var·nish /ˈvɑrnɪʃ/ 名詞
1. A viscid liquid, consisting of a solution of resinous matter in an oil or a volatile liquid, laid on work with a brush, or otherwise. When applied the varnish soon dries, either by evaporation or chemical action, and the resinous part forms thus a smooth, hard surface, with a beautiful gloss, capable of resisting, to a greater or less degree, the influences of air and moisture.
Note: ☞ According to the sorts of solvents employed, the ordinary kinds of varnish are divided into three classes: spirit, turpentine, and oil varnishes.
2. That which resembles varnish, either naturally or artificially; a glossy appearance.
The varnish of the holly and ivy. --Macaulay.
3. An artificial covering to give a fair appearance to any act or conduct; outside show; gloss.
And set a double varnish on the fame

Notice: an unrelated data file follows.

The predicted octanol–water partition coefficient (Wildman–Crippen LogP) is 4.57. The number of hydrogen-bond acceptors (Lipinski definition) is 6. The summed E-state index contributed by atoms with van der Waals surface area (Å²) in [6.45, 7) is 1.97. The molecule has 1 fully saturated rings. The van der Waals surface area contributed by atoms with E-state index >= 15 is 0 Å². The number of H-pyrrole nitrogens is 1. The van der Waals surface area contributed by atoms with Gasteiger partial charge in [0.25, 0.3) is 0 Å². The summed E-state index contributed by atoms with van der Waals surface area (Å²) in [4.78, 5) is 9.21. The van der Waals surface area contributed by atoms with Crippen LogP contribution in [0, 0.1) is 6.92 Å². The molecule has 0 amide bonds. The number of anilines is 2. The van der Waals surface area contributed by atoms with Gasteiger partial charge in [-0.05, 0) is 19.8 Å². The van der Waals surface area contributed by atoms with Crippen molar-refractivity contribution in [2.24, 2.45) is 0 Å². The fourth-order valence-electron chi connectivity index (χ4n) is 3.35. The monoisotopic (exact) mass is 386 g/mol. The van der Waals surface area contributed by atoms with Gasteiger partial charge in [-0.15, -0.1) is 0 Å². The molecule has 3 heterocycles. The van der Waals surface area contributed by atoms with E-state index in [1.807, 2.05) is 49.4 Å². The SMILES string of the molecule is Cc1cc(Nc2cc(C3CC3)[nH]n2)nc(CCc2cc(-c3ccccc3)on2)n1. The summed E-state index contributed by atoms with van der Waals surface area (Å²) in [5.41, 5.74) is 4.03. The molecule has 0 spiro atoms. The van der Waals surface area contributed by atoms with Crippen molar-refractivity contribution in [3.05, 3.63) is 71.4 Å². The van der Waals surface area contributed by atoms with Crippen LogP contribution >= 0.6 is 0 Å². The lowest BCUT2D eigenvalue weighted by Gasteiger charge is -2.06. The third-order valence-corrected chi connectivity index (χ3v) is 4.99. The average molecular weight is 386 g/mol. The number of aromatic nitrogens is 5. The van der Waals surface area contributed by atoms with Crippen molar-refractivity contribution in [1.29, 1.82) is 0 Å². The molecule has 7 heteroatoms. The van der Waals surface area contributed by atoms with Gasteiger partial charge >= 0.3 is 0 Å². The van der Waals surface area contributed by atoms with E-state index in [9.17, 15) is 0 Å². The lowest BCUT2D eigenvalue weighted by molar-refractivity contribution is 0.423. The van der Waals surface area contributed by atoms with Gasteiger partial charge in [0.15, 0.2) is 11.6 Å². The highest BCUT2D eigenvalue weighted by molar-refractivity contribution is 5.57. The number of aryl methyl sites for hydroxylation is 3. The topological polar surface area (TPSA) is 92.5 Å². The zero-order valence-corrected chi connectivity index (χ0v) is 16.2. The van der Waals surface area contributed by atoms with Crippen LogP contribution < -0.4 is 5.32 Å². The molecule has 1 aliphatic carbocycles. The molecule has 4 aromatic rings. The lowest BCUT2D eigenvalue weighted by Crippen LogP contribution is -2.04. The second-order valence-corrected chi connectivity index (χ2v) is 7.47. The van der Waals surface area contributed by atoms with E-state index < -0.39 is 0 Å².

The Frenchman gave you. --Shak.
Varnish tree Bot., a tree or shrub from the juice or resin of which varnish is made, as some species of the genus Rhus, especially Rhus vernicifera of Japan. The black varnish of Burmah is obtained from the Melanorrhœa usitatissima, a tall East Indian tree of the Cashew family. See Copal, and Mastic.
Var·nish, v. t. [imp. & p. p. Varnished p. pr. & vb. n. Varnishing.]
1. To lay varnish on; to cover with a liquid which produces, when dry, a hard, glossy surface; as, to varnish a table; to varnish a painting.
2. To cover or conceal with something that gives a fair appearance; to give a fair coloring to by words; to gloss over; to palliate; as, to varnish guilt. “Beauty doth varnish age.”
Close ambition, varnished o'er with zeal. --Milton.
Cato's voice was ne'er employed
To clear the guilty and to varnish crimes. --Addison.
n : paint that provides a hard glossy transparent coating
v : cover with varnish [syn: seal]